Latest Gaming News Of Interest.
What is up with World of Warcraft people?
This woman (turn up/down sound as needed) actually prostituted herself out to get $5,000 in-game gold to get an epic flying mount. I’m just kind of stunned this woman sold herself to get something in a video game she could have just as easily saved up and earned herself. I mean, isn’t that part of the fun of the whole experience? It’s not real money. Real life wouldn’t be affected by this epic purchase so it’s not like she’d really be in the hole after the fact, except game-world wise. And my thought is: why?
What’s funny/sad is that this isn’t the first time I’ve heard of things like this, or even witnessed first-hand. Somebody I actually knew destroyed his marriage with his wife and kids over some gold-digging nightmare he met on-line. There was also a seemingly promising video game company I knew of that went bankrupt and closed down because the CEO did basically the exact same thing as the above-mentioned person: Destroyed their lives over some harpy they met on an online game. It makes you wonder why these things happen. I would think that a larger percentage of the girl players actually play the game for the experience, not to man-hunt or destroy marriages.
But to the original woman, maybe that was just her “thing” to hook up with Blood-Elves, and she probably could have met someone without the exchange of virtual currency for sex that could have fronted her an in-game loan. But these types of stories make the news more than people who tromp through the game normally. But after two brushes with this sort of behavior in real-life, and reading stories like this, it just makes you wonder why do some of these people even play video games? I used to play Phantasy Star Online, but my enjoyment was in treating the game like a IM Messenger with my friends where I just so happened to kill robots and demons along the way.
I’ve also been hearing stories about Gamestop showing in-store videos that show the entire endings to current video games. For the month of April, they are apparently showing the full ending to Legend of Zelda: Twilight Princess. I personally haven’t finished everything in Twilight Princess, but I also avoid things that would tip me off to the overall plot, so that as I continue, nothing’s ruined for me. I really don’t like the idea of walking into a game store and having the ending of the game shoved in my face while I shop. I find the practice disrespectful. Heck, I don’t even see the Aerith plot thread resolution divulged that often from Final Fantasy VII, and that’s a 10 year old game.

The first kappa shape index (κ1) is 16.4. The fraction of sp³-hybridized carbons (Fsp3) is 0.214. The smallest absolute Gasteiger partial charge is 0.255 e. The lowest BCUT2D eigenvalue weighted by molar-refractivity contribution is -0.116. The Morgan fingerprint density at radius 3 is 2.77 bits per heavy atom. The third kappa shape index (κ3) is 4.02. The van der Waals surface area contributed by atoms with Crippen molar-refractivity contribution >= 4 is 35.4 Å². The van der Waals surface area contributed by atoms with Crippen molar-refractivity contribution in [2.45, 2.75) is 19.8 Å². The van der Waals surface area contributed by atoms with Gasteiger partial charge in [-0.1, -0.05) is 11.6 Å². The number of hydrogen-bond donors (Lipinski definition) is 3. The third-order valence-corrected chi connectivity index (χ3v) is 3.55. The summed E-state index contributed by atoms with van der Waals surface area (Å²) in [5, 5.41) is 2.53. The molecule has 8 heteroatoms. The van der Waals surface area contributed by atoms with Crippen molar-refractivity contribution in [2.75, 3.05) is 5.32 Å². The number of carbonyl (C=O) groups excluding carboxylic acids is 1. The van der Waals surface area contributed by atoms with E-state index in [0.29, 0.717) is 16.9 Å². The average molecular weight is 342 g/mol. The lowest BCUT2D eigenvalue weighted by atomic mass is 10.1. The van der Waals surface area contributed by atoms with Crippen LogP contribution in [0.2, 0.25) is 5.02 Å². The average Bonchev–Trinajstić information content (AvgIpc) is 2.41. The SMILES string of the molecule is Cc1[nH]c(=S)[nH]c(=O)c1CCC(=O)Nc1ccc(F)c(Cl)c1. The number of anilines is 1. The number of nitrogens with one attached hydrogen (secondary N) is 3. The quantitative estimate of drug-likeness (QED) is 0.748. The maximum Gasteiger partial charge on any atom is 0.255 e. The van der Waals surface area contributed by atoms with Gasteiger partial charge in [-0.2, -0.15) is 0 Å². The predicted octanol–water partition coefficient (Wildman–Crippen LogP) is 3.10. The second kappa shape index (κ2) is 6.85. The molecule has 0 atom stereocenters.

For me, completing a game and getting the ending sequence is the reward for a lot of work. I don’t think total, blatant spoilers (especially the ending) should be shoved in the face of the customer because not everyone has beaten the game, and I normally won’t trade-in my old games. I tend to hold on to the special ones like I do with books and movies. Gamestop doesn’t really seem (or even care) to stay in touch with the customer that they service. But for gaming stores, there’s not much for alternative. EB, Babbage’s and Funcoland are all merged into the Gamestop collective now, so there’s your choices.
I often wonder what is going on with modern gaming, and maybe G4′s remaining game-related content isn’t as weak as I think it is, and maybe it really is catering to today’s gamer mindset. I still don’t think the media has figured out what gaming is. They still treat it like a “fad” even though it’s pretty much been a mainstay for nearly 30 years now. But I think the more publicized mindset is why gaming isn’t looked at seriously as an art form or lasting media. The story, art and music of a game are still largely overlooked, and gamers are still being painted up to be brain dead-idiots who play with toys, when not all of us are.
So what are your thoughts about any of this?